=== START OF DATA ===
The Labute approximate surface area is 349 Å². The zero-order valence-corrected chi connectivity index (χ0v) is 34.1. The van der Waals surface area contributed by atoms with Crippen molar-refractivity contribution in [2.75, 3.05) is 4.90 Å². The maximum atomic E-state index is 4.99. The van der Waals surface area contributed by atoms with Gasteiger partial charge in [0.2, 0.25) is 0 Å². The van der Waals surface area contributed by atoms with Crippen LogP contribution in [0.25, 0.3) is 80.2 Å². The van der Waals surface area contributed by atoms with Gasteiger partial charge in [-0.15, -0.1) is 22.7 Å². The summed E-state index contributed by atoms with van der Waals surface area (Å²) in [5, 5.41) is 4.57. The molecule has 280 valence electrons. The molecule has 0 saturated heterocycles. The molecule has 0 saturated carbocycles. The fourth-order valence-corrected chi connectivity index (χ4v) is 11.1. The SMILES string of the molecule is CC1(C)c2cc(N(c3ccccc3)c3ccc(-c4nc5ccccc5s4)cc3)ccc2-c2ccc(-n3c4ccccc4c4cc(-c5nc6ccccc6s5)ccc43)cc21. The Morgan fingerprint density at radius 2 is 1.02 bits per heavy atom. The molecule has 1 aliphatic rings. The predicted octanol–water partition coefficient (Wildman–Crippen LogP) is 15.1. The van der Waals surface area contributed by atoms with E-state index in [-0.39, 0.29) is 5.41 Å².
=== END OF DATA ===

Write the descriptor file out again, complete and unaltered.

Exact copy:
The Labute approximate surface area is 349 Å². The zero-order valence-corrected chi connectivity index (χ0v) is 34.1. The van der Waals surface area contributed by atoms with Crippen molar-refractivity contribution in [2.75, 3.05) is 4.90 Å². The maximum atomic E-state index is 4.99. The van der Waals surface area contributed by atoms with Gasteiger partial charge in [0.2, 0.25) is 0 Å². The van der Waals surface area contributed by atoms with Crippen LogP contribution in [0.25, 0.3) is 80.2 Å². The van der Waals surface area contributed by atoms with Gasteiger partial charge in [-0.15, -0.1) is 22.7 Å². The summed E-state index contributed by atoms with van der Waals surface area (Å²) in [5, 5.41) is 4.57. The molecule has 280 valence electrons. The molecule has 0 saturated heterocycles. The molecule has 0 saturated carbocycles. The fourth-order valence-corrected chi connectivity index (χ4v) is 11.1. The SMILES string of the molecule is CC1(C)c2cc(N(c3ccccc3)c3ccc(-c4nc5ccccc5s4)cc3)ccc2-c2ccc(-n3c4ccccc4c4cc(-c5nc6ccccc6s5)ccc43)cc21. The Morgan fingerprint density at radius 2 is 1.02 bits per heavy atom. The molecule has 1 aliphatic rings. The predicted octanol–water partition coefficient (Wildman–Crippen LogP) is 15.1. The van der Waals surface area contributed by atoms with E-state index in [-0.39, 0.29) is 5.41 Å².